The lawsuit also accused two of the officers involved in the 16 May, 2008 arrest of “fabricating” a conversations with the woman they arrested. “The conversation alleged centred around [the woman’s] response when asked by [an officer] ‘why she threw the rocks’; [the woman] allegedly replying that it was because ‘the woman next door was evil’ and ‘so what if I did?’ This alleged conversation never took place,” the lawsuit states.  

Following another arrest on 30 June, 2008, the woman was kept in detention for 16 hours and eventually driven home by officers who, when they arrived, donned gloves and searched the suspect’s home.  

One of the officers involved in the ongoing rock tossing investigation was accused in the lawsuit of committing a criminal trespass at the plaintiff’s residence on 22 June, 2008. The officer, according to the lawsuit, “acting on the assumption that he may find some incriminating evidence in the plaintiff’s residence” requested a warrant without providing a justice of the peace with “sufficient evidence” of what he expected to find, the court records state.  

The idea of a “missile throwing device” developed in the course of the investigation and the lawsuit claimed police asked the woman if she possessed such a device. No evidence backing up the claim of a “catapult” used to launch large rocks was ever recovered by police. A Crown counsel who reviewed the police case in July 2008 formally asked the police to essentially re-submit their case with additional supporting statements, maps and photographs. Another search warrant was obtained on 1 July, 2008, to look for the alleged “catapult device”, an application that the plaintiff’s lawyer called “unlawful”. 

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8 COMMENTS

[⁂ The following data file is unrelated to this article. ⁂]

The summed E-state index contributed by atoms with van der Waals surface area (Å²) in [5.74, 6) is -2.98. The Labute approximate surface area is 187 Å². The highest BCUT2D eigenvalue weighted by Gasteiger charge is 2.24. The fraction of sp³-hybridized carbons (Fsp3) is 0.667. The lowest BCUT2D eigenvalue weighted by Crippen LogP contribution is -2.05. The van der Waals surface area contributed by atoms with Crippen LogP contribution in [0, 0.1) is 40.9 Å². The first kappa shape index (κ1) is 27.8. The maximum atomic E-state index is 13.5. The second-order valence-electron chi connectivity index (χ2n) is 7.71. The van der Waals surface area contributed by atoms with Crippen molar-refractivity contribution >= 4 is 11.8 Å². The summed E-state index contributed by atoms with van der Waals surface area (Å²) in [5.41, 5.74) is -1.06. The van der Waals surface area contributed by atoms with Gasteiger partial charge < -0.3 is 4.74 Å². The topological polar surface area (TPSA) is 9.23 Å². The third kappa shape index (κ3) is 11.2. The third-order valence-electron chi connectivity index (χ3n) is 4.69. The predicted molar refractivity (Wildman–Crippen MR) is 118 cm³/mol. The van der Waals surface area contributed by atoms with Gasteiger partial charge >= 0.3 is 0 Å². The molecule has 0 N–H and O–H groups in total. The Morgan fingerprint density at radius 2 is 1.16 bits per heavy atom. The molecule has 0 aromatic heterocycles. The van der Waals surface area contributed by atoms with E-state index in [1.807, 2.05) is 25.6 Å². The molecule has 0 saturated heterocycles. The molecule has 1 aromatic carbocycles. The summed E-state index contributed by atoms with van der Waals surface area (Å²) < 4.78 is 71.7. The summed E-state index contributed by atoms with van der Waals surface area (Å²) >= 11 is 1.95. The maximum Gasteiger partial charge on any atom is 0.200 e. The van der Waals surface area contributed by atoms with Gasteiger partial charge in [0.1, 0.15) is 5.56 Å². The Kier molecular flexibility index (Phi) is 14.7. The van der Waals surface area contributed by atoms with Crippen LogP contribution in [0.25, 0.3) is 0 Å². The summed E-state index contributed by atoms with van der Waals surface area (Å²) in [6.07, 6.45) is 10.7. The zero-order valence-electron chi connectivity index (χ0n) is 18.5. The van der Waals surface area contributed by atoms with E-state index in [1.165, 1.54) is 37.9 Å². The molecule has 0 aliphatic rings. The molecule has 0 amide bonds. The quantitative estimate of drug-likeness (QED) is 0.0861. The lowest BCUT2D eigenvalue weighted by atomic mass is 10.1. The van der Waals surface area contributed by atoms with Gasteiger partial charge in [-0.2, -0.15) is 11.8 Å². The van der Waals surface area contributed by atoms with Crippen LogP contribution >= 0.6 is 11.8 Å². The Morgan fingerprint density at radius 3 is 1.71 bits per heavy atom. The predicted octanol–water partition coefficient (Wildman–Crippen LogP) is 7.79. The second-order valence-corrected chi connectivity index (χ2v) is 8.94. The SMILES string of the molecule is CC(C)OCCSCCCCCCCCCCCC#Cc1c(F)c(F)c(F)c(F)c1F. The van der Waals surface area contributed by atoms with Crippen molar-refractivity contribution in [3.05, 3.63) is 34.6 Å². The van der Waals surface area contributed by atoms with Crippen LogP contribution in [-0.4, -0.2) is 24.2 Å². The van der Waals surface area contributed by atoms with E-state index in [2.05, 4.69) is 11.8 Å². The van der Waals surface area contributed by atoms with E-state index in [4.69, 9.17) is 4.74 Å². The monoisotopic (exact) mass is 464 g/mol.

1. Mr Manderson, Hon Deputy Governor……here’s an example of where we need to revamp, review and simply dismiss the officers ….( and yes I know most are paper Caymanians and oh we’re so scared to not give them all they’re entitled to with that wonderful piece of paper)………who are clearly unqualified (can’t prepare a proper police report, follow procedures for a warrant) and since they have no respect for the elderly and young have no place defending national security.

    Increase qualifications necessary since Caymanians are not recruited/considered anyway and ensure we dont have to spend so much on extra basic education and future lawsuits due ti their incompetence.

    Disclaimer: yes, I am aware a few officers have learnt/are learning but if we can demand the Comm address other issues, in my opinion having an educated, qualified, respectful staff complement is of utmost importance.

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  2. In the states most of the local cops were bullies in school. Then they legitimized their sickness with a badge. They can’t make it to the state level due to insufficient gray matter.
    I wonder what the average IQ is of the officers that bullied grandma.
    Fire your bottom 10 percenters on an annual basis and you will eventually have a great police force.